St Francis Q&A

Friday, March 02, 2007

Meditation and contemplation

Tonight, all are invited to join us in the SAA Church for:1) Stations of the Cross, 7 pm2) Adoration of the Blessed Sacrament, 7:30-8:30 pm
Anon wrote: "I find Eucharist adoration a kind of meditation. What is the difference between centering prayer and meditation?” Wow, deep question! I remember taking a class years ago offered by Fr. Thomas Dubay who has written much on the different types of prayer. He explained that meditation is essentially putting ourselves in the presence of God, and contemplation is when God infuses his Spirit within us. As described below by, centering prayer is commonly associated with contemplation.

I recommend Father Dubay’s book, “Fire Within”, for those who wish to learn more about meditation and contemplation. He has a new book out, “Prayer Primer: Igniting a Fire Within”, which I have not read, but it looks very good. I have included a quote from “Fire Within” in which Fr. Dubay depicts St. Theresa of Avila’s down-to-earth description of contemplative prayer.

“Centering Prayer is a method of prayer, which prepares us to receive the gift of God's presence, traditionally called contemplative prayer. It consists of responding to the Spirit of Christ by consenting to God’s presence and action within. It furthers the development of contemplative prayer by quieting our faculties to cooperate with the gift of God’s presence.Centering Prayer facilitates the movement from more active modes of prayer — verbal, mental or affective prayer — into a receptive prayer of resting in God. It emphasizes prayer as a personal relationship with God. At the same time, it is a discipline to foster and serve this relationship by a regular, daily practice of prayer. It is Trinitarian in its source, Christ-centered in its focus, and ecclesial in its effects; that is, it builds communities of faith.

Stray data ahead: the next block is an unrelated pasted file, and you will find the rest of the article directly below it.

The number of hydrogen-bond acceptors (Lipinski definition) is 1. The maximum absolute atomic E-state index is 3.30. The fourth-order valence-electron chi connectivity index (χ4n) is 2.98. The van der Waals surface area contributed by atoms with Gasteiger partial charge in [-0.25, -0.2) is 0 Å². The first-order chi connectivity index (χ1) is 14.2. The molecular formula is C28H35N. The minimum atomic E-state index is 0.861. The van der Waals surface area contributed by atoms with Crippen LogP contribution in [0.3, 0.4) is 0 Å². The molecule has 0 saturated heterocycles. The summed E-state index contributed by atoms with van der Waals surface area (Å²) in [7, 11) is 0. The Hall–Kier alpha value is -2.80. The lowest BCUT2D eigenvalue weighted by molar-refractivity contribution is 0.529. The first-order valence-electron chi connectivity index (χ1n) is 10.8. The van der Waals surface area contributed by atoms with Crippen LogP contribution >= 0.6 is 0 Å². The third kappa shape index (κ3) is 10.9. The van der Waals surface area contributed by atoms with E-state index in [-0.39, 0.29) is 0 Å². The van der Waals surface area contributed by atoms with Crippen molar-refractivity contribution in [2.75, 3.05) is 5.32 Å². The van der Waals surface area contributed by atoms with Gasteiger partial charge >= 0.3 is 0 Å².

Centering Prayer is drawn from ancient prayer practices of the Christian contemplative heritage, notably the Fathers and Mothers of the Desert, Lectio Divina, (praying the scriptures), The Cloud of Unknowing, St. John of the Cross and St. Teresa of Avila.. It was distilled into a simple method of prayer in the 1970’s by three Trappist monks, Fr. William Meninger, Fr. Basil Pennington and Abbot Thomas Keating at the Trappist Abbey, St. Joseph’s Abbey in Spencer, Massachusetts” (

“For her, contemplation is an experienced, mutual presence, ‘an intimate sharing between friends,’ a being alone with the God Who loves us. Hence, this prayer is a mutual presence of two in love, and in this case the Beloved dwells within. Actually, it is an interdwelling, a mutually experienced indwelling. She relates about herself how ‘a feeling of the presence of God would come upon me unexpectedly so that I could in no way doubt He was within me or I totally immersed in Him’ (Fire Within, 58).


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